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Floodwaters Curb St. Charles Bridge Inspection

Illinois Street bridge in St. Charles remains closed as city waits for water levels to drop enough for inspection, aldermen are told.

As a community restitution crew worked Monday to clear up the debris littering the Fox River shoreline north of the St. Charles Municipal Center, city officials were at work putting together a report to members of the City Council about last week’s flooding.

Heavy rains pushed the Fox River well past flood stage on Thursday as the rising water overflowed its banks, flooding parking lots, homes and even spilling onto city streets.

St. Charles Public Works Director Mark Koenen told the St. Charles City Council Government Services Committee that the river’s water levels were so high, it as backing up out of the storm sewers and onto Route 31 just north of Main Street on Thursday. At one point early that evening, he said, water on the pavement was 6 to 8 inches deep. Route 31 was kept open, he said, but the traffic moved very slowly through the flood.

He pointed to Route 31 to illustrate just how high the river had risen. The storm sewers there flow by gravity into the river, he said. That they had backed up was an indication that the water levels in the river were as high as that 6 to 8 inches of water pooling on that short stretch of Route 31.

But the flooding in St. Charles was far more widespread, affecting local creeks on the East Side of town as well as the Fox River. Koenen said rainfall in St. Charles measured 4 inches last Thursday, although there were hot spots that received more, and some areas that received less.

Regardless, it was a lot of rain, and it swelled the Fox River significantly.

Koenen said the city uses river flow data collected in Algonquin, which is upstream, to learn what’s moving toward St. Charles. The data, he said, is telling.

“We watched the Algonquin elevation peak at Algonquin (Monday) …. it was the 10th or 11th highest value in the last 90 years,” he told aldermen. At its high point, the Algonquin measurement hit 4.5 feet over flood stage, he said. Monday morning, the river still measured 3.9 feet over flood stage.

He presented aldermen with a series of slides showing the flooding as he recorded it around town on Thursday, and the images were daunting.

Lakes in fields or covering intersections, a stream that disappeared because the floodwaters rose so high, a seeming river of water cascading over Tyler Road, eventually washing away a stone wall whose remnants now lie somewhere in the detention area it bordered. He also showed photos of flooding along 7th Avenue Creek and Illinois Avenue.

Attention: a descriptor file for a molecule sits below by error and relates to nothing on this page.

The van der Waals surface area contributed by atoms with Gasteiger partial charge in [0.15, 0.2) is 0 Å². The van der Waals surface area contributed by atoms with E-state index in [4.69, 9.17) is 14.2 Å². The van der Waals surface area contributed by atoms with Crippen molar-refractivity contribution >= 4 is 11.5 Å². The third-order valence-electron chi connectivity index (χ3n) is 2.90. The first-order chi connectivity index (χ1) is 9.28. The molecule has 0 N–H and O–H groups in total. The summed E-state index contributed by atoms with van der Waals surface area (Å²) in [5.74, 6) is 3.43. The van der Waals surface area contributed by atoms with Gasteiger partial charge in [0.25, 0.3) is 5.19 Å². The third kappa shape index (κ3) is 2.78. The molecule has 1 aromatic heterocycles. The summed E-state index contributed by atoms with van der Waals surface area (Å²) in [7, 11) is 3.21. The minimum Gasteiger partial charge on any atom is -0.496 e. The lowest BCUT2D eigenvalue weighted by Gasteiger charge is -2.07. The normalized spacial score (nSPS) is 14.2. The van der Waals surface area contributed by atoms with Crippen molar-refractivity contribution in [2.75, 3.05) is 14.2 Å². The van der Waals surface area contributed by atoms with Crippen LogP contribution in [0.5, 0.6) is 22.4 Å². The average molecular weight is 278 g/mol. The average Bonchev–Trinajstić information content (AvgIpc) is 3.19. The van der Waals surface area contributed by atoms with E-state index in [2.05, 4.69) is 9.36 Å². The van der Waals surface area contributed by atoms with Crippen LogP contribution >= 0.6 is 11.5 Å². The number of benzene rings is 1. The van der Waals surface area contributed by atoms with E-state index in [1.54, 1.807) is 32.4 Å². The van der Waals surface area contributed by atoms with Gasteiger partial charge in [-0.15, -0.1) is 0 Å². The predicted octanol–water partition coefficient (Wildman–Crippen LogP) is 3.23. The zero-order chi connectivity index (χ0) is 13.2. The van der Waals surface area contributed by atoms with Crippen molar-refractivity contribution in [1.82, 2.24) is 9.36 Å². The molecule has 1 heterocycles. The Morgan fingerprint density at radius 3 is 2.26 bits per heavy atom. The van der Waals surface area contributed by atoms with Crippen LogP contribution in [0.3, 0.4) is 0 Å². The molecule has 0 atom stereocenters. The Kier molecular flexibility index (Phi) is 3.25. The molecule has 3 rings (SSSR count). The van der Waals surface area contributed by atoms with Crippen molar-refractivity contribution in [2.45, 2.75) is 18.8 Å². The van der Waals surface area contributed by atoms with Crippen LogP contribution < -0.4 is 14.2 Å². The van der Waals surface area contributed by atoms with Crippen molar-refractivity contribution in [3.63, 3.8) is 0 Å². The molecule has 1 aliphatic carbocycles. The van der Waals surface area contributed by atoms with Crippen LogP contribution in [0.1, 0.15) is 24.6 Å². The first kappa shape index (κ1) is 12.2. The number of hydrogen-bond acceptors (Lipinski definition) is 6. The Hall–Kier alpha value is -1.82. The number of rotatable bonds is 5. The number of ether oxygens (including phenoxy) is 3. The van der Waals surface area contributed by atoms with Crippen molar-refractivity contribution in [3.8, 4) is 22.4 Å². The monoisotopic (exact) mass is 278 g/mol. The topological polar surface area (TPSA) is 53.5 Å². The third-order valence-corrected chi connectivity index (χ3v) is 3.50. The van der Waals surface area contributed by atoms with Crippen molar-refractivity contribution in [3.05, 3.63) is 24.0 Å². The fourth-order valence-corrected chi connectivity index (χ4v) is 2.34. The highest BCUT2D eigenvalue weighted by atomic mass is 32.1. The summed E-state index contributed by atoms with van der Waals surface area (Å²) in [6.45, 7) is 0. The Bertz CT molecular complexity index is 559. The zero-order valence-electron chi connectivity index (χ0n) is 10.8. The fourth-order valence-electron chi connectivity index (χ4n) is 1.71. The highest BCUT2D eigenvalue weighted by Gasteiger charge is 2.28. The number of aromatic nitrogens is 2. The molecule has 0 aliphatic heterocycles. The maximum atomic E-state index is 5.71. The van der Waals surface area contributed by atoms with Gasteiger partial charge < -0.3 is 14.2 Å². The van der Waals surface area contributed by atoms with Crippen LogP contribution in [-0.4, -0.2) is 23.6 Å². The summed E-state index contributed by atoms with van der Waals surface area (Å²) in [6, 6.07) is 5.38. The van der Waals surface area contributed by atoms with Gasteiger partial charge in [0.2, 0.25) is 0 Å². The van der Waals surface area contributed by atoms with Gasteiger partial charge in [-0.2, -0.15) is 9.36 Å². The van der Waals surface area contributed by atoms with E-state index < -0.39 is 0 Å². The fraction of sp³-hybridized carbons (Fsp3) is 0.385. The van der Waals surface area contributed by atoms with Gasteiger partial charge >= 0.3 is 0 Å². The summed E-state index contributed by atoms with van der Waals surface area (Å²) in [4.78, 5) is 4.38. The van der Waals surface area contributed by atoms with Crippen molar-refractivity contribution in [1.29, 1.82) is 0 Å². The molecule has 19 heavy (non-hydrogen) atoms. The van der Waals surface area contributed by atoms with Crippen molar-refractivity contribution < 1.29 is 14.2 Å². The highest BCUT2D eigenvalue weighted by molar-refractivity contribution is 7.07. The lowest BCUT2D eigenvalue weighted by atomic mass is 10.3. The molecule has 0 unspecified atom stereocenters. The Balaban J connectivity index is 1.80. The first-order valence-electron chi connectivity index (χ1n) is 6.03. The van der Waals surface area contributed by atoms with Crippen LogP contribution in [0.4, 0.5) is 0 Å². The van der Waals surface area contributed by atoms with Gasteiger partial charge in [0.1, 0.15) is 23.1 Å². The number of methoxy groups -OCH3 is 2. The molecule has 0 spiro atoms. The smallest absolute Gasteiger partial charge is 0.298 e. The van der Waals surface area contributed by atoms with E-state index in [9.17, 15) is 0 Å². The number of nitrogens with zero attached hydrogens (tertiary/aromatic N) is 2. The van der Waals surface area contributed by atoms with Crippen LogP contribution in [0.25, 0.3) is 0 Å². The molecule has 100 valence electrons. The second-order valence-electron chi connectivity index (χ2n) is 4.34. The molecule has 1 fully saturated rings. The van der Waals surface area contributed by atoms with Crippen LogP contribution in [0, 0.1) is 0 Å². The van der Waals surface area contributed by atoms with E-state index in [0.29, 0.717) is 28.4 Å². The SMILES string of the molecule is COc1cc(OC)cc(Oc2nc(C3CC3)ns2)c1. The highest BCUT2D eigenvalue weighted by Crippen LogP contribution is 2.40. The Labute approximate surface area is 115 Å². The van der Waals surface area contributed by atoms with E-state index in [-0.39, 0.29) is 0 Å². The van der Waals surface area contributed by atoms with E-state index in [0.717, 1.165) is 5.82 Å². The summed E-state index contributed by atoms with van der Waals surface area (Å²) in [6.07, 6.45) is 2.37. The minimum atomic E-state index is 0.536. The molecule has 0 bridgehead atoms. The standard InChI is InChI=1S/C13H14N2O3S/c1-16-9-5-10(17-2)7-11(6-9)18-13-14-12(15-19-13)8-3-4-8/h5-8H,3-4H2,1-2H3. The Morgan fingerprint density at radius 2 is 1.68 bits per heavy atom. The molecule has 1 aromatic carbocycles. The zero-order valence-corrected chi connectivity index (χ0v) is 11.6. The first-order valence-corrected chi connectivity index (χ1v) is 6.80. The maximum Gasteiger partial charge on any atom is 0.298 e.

Bridge Still Closed; Assessment Begins

Koenen said the city tried to inspect the Illinois Street Bridge on Monday, but one of the bridge’s piers remains underwater, out of the view of an inspection, so the bridge remains closed. The city will send out an inspector again Tuesday. If the bridge is deemed safe after being exposed to such high water levels, it may reopen.

Even as efforts are getting under way to clean up debris — and the city is working with it’s waste-hauling contractor to set up a flood-debris collection program — Koenen said the city is continuing to assess the flooding to determine steps that should be considered down the road to head off or minimize future recurrences.

One step already being pursued is to persuade the Federal Emergency Management Agency, or FEMA, to re-evaluate its flood insurance study for the area along 7th Avenue in St. Charles. Some of the federal agency’s maps show flood channels that are far narrower than what the city witnessed last week.

It’s an important consideration — how FEMA’s flood maps are drawn can determine whether flood insurance will be required as a condition for a mortgage, and they can trigger a 25 percent reduction in flood insurance rates for some homeowners, he said.

The work could be extensive. If FEMA agrees to update its information, that ill include a process in which “feasible improvements” needed to reduce the impact of future flooding will have to be considered by the city. That will be problematic along 7th Avenue Creek, Koenen said, where most of the property is privately owned. The city will have to work with landowners to effect change in that area, he said.

Koenen also remarked that city crews’ efforts from time to time go through stream beds to clear debris with the intent of minimizing the potential for flooding seemed to have been helpful in this round of floods. Those efforts will continue.

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